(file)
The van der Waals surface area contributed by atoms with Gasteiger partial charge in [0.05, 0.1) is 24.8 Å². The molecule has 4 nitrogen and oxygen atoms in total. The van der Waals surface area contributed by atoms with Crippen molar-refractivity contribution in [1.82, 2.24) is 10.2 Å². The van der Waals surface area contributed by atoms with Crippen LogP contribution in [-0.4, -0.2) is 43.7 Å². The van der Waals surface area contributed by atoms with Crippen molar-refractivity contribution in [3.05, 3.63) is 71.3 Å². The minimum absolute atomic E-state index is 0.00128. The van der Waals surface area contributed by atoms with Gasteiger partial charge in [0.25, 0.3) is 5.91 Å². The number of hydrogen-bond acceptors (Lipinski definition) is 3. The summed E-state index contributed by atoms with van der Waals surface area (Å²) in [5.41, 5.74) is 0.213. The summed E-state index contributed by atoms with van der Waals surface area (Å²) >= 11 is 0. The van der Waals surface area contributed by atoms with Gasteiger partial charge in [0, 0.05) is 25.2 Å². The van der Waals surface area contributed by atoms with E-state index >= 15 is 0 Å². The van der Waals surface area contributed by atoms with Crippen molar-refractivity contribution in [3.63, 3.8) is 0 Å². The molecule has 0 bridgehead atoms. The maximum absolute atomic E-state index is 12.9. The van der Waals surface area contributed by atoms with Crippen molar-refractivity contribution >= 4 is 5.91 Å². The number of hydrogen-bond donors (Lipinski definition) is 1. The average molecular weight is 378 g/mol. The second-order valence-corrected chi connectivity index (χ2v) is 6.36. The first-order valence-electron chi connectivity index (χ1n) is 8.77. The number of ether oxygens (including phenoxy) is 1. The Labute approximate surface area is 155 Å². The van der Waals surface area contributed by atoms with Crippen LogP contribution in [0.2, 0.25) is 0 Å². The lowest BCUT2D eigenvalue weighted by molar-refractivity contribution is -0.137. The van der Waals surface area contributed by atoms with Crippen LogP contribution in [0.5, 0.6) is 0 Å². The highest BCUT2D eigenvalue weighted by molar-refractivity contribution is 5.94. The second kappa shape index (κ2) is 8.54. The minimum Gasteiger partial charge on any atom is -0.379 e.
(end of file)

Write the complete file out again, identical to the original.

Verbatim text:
The van der Waals surface area contributed by atoms with Gasteiger partial charge in [0.05, 0.1) is 24.8 Å². The molecule has 4 nitrogen and oxygen atoms in total. The van der Waals surface area contributed by atoms with Crippen molar-refractivity contribution in [1.82, 2.24) is 10.2 Å². The van der Waals surface area contributed by atoms with Crippen LogP contribution in [-0.4, -0.2) is 43.7 Å². The van der Waals surface area contributed by atoms with Crippen molar-refractivity contribution in [3.05, 3.63) is 71.3 Å². The minimum absolute atomic E-state index is 0.00128. The van der Waals surface area contributed by atoms with Gasteiger partial charge in [0.25, 0.3) is 5.91 Å². The number of hydrogen-bond acceptors (Lipinski definition) is 3. The summed E-state index contributed by atoms with van der Waals surface area (Å²) in [5.41, 5.74) is 0.213. The summed E-state index contributed by atoms with van der Waals surface area (Å²) >= 11 is 0. The van der Waals surface area contributed by atoms with Gasteiger partial charge in [0, 0.05) is 25.2 Å². The van der Waals surface area contributed by atoms with E-state index >= 15 is 0 Å². The van der Waals surface area contributed by atoms with Crippen molar-refractivity contribution in [3.63, 3.8) is 0 Å². The molecule has 0 bridgehead atoms. The maximum absolute atomic E-state index is 12.9. The van der Waals surface area contributed by atoms with Crippen molar-refractivity contribution >= 4 is 5.91 Å². The number of hydrogen-bond donors (Lipinski definition) is 1. The average molecular weight is 378 g/mol. The second-order valence-corrected chi connectivity index (χ2v) is 6.36. The first-order valence-electron chi connectivity index (χ1n) is 8.77. The number of ether oxygens (including phenoxy) is 1. The Labute approximate surface area is 155 Å². The van der Waals surface area contributed by atoms with Crippen LogP contribution in [0.2, 0.25) is 0 Å². The lowest BCUT2D eigenvalue weighted by molar-refractivity contribution is -0.137. The van der Waals surface area contributed by atoms with Crippen LogP contribution in [0.5, 0.6) is 0 Å². The highest BCUT2D eigenvalue weighted by molar-refractivity contribution is 5.94. The second kappa shape index (κ2) is 8.54. The minimum Gasteiger partial charge on any atom is -0.379 e.